The parties next dispute the meaning of the phrase "substantially in the recess." ('443 Patent, Col. 10, ll. 64.) ShopNBC defines the term as "below the recess, but also in or above the recess." (Def.'s Claim Construction Br. 12.) Winvic defines the term as "a considerable degree in." (Pl.'s Claim Construction Br. 18.)

Again, when determining the ordinary and customary meaning, the Court must first consider the intrinsic evidence, which includes the claims, specification and prosecution history. See Phillips, 415 F.3d at 1316-17. The Court begins with an analysis of the claim language.

After the '443 Patent was initially rejected as being anticipated by Johnson, Winvic amended claim 21 to read "at least two light sources located substantially in the recess" in place of the phrase "at least two light sources located near the upper portion." In light of this change, the examiner allowed claim 21 to issue in the '443 Patent. Because the claim language was amended to describe the location of the light sources as "substantially in the recess," the construction of this phrase should not include a broader meaning that would encompass light sources that are located simply "near the upper portion" or "near" the recess. Therefore, the claim language plainly states that the light sources should be located "substantially in the recess" and not simply "near" the recess.

Simply examining what is included in the candle-like body is unhelpful in construing "substantially in the recess." The claim language states that the candle-like body has an "upper portion having a concave surface defining a recess therein." (See '443 Patent, Col. 10, ll. 61-62.) In other words, the candle-like body has a concave surface defining a recess within the candle-like body. Although the preferred location of the light sources is within the candle-like body, the hollowed recess is located in the upper portion of the candle-like body, therefore, any light sources placed inside the hollowed recess would be inside the candle-like body. Because the recess is included in the candle-like body, this language does not support ShopNBC's proposed construction that would also locate light sources "in or above the recess" and is therefore unhelpful in construing the disputed phrase.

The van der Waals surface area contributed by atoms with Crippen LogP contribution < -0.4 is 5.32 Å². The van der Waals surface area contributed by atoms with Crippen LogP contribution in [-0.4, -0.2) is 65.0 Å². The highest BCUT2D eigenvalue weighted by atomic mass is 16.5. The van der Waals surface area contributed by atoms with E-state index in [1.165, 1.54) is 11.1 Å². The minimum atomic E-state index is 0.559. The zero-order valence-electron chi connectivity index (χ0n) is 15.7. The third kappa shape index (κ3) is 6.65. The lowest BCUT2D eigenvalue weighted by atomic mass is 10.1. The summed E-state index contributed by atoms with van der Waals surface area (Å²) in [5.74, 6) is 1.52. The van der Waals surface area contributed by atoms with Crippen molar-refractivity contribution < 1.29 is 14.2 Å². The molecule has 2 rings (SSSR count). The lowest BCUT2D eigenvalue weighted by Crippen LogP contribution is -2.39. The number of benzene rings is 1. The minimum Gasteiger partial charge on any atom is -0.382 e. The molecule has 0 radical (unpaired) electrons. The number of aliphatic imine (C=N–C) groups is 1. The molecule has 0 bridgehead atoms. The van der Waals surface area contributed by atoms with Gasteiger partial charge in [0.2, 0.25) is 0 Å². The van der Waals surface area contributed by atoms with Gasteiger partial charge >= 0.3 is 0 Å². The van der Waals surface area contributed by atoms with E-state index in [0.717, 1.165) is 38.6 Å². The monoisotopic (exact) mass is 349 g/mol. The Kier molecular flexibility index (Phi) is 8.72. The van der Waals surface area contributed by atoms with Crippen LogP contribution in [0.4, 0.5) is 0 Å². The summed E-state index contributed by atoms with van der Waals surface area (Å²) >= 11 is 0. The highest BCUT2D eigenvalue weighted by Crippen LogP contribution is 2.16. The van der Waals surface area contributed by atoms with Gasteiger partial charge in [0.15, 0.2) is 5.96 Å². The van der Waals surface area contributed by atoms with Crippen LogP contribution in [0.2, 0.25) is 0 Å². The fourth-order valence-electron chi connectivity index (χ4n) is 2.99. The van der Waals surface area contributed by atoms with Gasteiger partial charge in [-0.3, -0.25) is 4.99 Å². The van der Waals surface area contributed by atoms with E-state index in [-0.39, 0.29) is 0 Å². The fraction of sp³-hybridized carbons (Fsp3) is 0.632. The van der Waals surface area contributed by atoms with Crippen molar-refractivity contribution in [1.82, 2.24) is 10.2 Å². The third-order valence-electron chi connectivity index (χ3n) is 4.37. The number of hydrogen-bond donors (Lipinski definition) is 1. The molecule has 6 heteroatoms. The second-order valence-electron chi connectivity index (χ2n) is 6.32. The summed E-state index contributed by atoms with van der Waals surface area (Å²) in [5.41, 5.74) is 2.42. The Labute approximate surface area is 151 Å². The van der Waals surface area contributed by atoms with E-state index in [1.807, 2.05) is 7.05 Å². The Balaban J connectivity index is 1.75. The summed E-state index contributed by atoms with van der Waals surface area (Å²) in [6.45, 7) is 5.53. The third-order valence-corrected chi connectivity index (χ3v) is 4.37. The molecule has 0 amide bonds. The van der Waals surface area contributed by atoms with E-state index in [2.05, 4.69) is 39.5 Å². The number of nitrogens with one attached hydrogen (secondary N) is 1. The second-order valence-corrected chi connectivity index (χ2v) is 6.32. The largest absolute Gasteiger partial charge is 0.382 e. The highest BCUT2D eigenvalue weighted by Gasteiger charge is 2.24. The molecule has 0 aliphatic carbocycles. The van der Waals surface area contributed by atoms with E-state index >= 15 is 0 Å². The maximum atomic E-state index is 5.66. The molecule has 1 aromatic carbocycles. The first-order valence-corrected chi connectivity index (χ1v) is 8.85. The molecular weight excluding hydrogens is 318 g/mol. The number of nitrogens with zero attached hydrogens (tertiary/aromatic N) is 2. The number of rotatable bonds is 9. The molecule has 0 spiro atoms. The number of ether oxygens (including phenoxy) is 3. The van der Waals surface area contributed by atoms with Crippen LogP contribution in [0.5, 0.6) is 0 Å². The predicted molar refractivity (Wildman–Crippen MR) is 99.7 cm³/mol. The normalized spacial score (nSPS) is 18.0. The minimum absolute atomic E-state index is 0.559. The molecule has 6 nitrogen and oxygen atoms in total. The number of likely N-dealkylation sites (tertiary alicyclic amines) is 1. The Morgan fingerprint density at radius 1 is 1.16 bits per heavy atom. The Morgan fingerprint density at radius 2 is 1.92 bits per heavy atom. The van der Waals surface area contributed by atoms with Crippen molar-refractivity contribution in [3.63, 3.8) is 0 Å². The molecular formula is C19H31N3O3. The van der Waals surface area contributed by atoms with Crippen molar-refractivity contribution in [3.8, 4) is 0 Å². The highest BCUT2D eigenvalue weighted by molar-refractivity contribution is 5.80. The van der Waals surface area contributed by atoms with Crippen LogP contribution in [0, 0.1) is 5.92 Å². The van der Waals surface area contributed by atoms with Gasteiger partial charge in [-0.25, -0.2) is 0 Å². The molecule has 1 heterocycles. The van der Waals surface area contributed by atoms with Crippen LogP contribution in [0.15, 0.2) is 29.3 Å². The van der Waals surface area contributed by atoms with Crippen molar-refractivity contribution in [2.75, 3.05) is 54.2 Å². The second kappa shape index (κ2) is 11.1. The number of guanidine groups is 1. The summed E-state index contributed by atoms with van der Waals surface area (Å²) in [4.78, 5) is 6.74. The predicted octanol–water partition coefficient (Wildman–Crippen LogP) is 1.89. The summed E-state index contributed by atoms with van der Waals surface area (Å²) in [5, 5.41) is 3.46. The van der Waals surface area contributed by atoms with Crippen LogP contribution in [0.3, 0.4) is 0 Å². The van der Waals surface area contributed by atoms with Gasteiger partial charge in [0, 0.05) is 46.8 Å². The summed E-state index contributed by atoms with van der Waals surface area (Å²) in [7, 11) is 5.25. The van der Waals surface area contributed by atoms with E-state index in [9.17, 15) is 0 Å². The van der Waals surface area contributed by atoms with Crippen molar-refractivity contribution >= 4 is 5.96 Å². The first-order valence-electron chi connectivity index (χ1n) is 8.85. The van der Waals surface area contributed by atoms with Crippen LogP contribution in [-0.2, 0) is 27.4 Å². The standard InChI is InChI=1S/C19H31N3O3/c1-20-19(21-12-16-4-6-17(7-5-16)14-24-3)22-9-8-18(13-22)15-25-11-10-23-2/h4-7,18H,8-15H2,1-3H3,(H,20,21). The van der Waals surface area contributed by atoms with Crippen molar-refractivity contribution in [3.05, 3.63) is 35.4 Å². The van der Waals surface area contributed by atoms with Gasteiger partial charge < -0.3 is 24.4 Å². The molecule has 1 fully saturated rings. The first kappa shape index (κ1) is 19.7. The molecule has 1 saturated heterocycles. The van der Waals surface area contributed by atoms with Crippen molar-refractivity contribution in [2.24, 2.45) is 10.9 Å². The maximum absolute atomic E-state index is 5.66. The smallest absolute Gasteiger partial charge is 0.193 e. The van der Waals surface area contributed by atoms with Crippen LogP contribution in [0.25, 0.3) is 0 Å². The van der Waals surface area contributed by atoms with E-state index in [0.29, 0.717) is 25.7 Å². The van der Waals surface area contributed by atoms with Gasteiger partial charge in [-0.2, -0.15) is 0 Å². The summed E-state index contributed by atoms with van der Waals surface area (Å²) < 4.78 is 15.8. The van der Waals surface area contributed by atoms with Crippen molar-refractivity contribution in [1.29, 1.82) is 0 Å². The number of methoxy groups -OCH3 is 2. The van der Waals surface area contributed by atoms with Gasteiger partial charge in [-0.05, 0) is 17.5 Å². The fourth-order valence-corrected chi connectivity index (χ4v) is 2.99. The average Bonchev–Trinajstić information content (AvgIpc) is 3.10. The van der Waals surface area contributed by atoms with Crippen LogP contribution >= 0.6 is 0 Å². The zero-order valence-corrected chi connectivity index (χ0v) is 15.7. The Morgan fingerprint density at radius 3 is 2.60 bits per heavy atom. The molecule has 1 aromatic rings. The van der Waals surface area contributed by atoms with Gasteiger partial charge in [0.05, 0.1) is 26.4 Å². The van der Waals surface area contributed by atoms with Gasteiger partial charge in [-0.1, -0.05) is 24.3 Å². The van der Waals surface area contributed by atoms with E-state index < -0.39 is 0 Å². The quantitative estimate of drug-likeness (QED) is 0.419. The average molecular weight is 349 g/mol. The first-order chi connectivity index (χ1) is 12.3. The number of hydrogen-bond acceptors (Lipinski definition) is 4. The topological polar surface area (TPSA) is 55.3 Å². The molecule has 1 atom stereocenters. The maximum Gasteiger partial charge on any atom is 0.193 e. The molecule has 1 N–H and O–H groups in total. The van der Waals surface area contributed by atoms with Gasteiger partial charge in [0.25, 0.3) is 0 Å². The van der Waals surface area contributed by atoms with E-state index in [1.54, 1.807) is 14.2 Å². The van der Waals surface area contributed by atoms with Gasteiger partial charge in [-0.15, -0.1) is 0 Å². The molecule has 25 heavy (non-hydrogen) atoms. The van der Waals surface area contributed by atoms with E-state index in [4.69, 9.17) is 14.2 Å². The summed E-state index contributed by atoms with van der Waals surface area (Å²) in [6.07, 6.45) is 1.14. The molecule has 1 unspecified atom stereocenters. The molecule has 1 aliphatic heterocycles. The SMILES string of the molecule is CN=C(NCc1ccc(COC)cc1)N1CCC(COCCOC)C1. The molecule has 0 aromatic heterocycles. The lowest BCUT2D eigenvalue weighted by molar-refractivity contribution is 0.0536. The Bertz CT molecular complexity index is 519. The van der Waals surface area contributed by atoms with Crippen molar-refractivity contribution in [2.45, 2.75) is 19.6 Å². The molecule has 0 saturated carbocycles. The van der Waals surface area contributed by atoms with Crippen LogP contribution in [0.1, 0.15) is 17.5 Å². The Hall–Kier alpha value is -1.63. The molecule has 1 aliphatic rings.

ShopNBC argues that the disputed phrase should include locations that are in, above, and below the recess because the "'443 Patent states its preference for the lights to be located within the candle body, which is below the recess." (Def.'s Claim Construction Br. 14.) However, this argument is only supported by ShopNBC's embellishment of the specification language to its liking. The specification provides that "[t]he flame simulator of the invention would preferably be located within the candle body so that the flame simulator, when illuminated, can be seen not only from the top of the candle, but also as a glow or source of light emanating from within the candle." ('443 Patent, Col. 2, ll. 25-30 & Col. 8, ll. 51-56). This language does not clearly indicate the precise location of the light sources as being below the recess but simply that the light sources are "within the candle body," which can be accomplished by locating the light sources wholly within the concave recess.